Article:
Opened to the public in 2004, the Missile and Space Gallery is contained in a silo-like structure that stands 140 feet high. Visitors can view missiles such as the Titan I and II and Jupiter from ground level or can take in an aerial view from an elevated platform that hugs the inside circumference of the gallery. As part of the museum's ongoing expansion efforts, the gallery also features a portion of the museum's space collection, including the Apollo 15 Command Module, Mercury and Gemini capsules, rocket engines, satellites and balloon gondolas.
Entrance to the Missile and Space Gallery with Rocketdyne LR79 engine, Apollo 15 Command Module, and Aerojet-General LR87 Liquid Rocket engine. From the balcony of the Mezzanine Level one has a great view across the whole Cold War Gallery. The person standing there while I took the picture is my colleague Gary.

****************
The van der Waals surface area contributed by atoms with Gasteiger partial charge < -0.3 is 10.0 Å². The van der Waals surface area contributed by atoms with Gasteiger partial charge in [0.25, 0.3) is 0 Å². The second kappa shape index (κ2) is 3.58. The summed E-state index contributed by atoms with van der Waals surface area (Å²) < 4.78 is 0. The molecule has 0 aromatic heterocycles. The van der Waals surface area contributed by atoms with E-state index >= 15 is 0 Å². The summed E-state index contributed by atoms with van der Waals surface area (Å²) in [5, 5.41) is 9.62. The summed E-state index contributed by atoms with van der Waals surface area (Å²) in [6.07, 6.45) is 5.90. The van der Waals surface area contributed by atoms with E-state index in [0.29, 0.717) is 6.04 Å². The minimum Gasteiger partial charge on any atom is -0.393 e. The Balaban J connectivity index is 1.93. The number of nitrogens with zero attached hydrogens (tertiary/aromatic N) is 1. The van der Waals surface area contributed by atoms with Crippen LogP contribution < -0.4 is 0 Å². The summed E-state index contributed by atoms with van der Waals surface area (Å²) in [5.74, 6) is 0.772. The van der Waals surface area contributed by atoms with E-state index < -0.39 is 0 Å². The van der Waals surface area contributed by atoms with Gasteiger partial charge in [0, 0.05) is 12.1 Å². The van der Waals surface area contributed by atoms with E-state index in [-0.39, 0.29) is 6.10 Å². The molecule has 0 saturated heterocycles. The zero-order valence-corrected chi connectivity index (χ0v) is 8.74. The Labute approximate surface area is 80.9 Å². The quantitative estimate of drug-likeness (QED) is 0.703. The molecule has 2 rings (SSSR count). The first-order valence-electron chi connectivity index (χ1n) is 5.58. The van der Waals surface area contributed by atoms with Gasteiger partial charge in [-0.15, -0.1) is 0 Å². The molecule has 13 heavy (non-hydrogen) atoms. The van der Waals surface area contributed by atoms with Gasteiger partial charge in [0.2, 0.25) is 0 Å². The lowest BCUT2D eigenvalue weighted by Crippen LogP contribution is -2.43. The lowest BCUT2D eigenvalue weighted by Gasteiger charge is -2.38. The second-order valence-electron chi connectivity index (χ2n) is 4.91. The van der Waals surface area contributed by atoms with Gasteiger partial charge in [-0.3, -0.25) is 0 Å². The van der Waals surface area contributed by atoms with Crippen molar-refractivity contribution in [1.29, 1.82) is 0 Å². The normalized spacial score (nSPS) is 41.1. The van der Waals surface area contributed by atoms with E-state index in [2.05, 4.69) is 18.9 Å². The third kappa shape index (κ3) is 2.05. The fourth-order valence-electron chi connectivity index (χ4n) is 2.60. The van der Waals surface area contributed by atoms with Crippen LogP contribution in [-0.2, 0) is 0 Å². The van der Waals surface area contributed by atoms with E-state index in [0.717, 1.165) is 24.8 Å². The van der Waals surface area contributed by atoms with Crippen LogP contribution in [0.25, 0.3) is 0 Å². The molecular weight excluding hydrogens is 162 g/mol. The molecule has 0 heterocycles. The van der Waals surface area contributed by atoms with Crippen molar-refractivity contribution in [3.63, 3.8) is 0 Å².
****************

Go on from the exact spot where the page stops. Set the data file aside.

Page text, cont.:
Apollo 15 was the fourth mission to land astronauts on the moon and the only Apollo mission with an all-Air Force crew. Col. David R. Scott, Lt. Col. James B. Irwin and Maj. Alfred M. Worden flew the command module on display, named Endeavor, to the moon in 1971. The craft is named after the ship that carried Capt. James Cook on his famous 18th century scientific voyage. After launch on July 26, 1971, the crew spent four days traveling to the moon. On July 30, Scott and Irwin landed the lunar module Falcon on the moon, and spent about 67 hours on the lunar surface. Worden remained aboard Endeavor in lunar orbit conducting experiments and taking photographs. The crew returned to Earth on Aug. 7, 1971, splashing down in the Pacific Ocean near Hawaii. The successful mission lasted just over 12 days.